Option 5: Move to subscription licensing
If you are confident that you will continue to upgrade to new Microsoft products virtually as they come out, then taking the subscription licensing option saves you 15% on a conventional Enterprise Agreement.
But you never own perpetual rights to the software you use under this deal. So you cannot step off the upgrade treadmill, unless you are willing to stop using the software, or stump up a lump sum of one and a half times the annual cost of your enterprise agreement to buy out of the deal and gain perpetual rights to the software.
Option 6: Migrate to non-Microsoft products
Many users, angered by the proposed changes to Microsoft's licensing regime, have talked about moving to non-Microsoft alternatives - for example, Sun's Star Office instead of Microsoft Office.
Companies that specialise in helping to move to Microsoft alternatives report a big upsurge in interest. But for many organisations such a move is prohibitively disruptive.
Unplugging a key piece of software, especially if it links to other home-grown and third-party software, can be a complex and risky business. And abandoning the de-facto global standard that Microsoft has created for desktop software can make it harder to interact with Microsoft-based trading partners (not being able to share special features in MS Word documents, for example) and create a training and recruitment headache.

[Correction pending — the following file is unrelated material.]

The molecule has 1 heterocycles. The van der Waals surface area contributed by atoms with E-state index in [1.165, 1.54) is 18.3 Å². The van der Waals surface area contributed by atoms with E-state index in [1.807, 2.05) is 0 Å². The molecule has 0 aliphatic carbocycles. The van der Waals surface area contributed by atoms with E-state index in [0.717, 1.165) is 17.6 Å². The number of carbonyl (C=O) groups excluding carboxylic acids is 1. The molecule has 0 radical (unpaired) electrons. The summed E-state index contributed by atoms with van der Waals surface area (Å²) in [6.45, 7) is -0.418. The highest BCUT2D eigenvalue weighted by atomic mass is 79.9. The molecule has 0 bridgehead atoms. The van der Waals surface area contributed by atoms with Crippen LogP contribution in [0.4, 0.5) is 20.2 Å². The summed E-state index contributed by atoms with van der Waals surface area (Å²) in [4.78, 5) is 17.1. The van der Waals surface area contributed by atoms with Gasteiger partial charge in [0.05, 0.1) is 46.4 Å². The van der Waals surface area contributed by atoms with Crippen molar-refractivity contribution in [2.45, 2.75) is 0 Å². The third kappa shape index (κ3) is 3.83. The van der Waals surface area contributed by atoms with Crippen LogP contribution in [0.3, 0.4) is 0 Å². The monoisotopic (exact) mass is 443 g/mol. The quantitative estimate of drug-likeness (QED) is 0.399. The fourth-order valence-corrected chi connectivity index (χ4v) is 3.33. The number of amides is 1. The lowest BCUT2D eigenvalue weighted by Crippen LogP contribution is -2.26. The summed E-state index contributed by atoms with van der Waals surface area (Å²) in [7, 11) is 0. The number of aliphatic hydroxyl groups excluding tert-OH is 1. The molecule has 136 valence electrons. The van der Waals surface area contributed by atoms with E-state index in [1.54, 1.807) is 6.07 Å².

This is an option, but in the short-term not a cheap or easy one.
Option 7: Co-ordinate pressure to force Microsoft U-turn
So far Microsoft has stood firm in the face of mounting user criticism of the proposed changes, although it has bowed to customer pressure by extending the deadlines for taking out Upgrade Advantage and for enrolling current products in the Software Assurance scheme until 28 February.
In the UK, many individual users and user groups are now lobbying Microsoft for changes. Last month Elite, the British Computer Society's IT directors' forum, Imis, the information management professional body, and Socitm, the local authority IT managers group, wrote jointly to Microsoft's UK chief executive Neil Holloway asking him to delay the introduction of the changes until 31 May.
Analyst group Gartner has recommended that users put pressure on Microsoft to make the following changes:
- Let Office 2000 rather than Office XP count as the current version of Office when taking out Software Assurance - XP only arrived in May and very few organisations are using it
- Retain version upgrades, enabling users to upgrade when they are ready and still get a discount - effectively a trade-in value on their old version
- Let users who do not buy software assurance pay for "missed maintenance" for the period between upgrades rather than having to buy a brand new licence when they want to upgrade.
- Allow users to continue to buy premier support without having to buy Software Assurance (at present this requirement comes into force in October 2003)
- Lower the cost of Software Assurance from the current annual fee of 25% of the licence cost for server products and 29% of the licence cost for desktop products.
Some UK users have made contact with the Office of Fair Trading and the European Commission to see if either of these bodies can intervene to halt or amend the changes.
Potentially either user pressure or regulatory intervention could force Microsoft to backtrack. But if this does happen it is likely to be well after the looming deadlines. Users hoping for amendments to the changes still need to decide what to do in the short-term.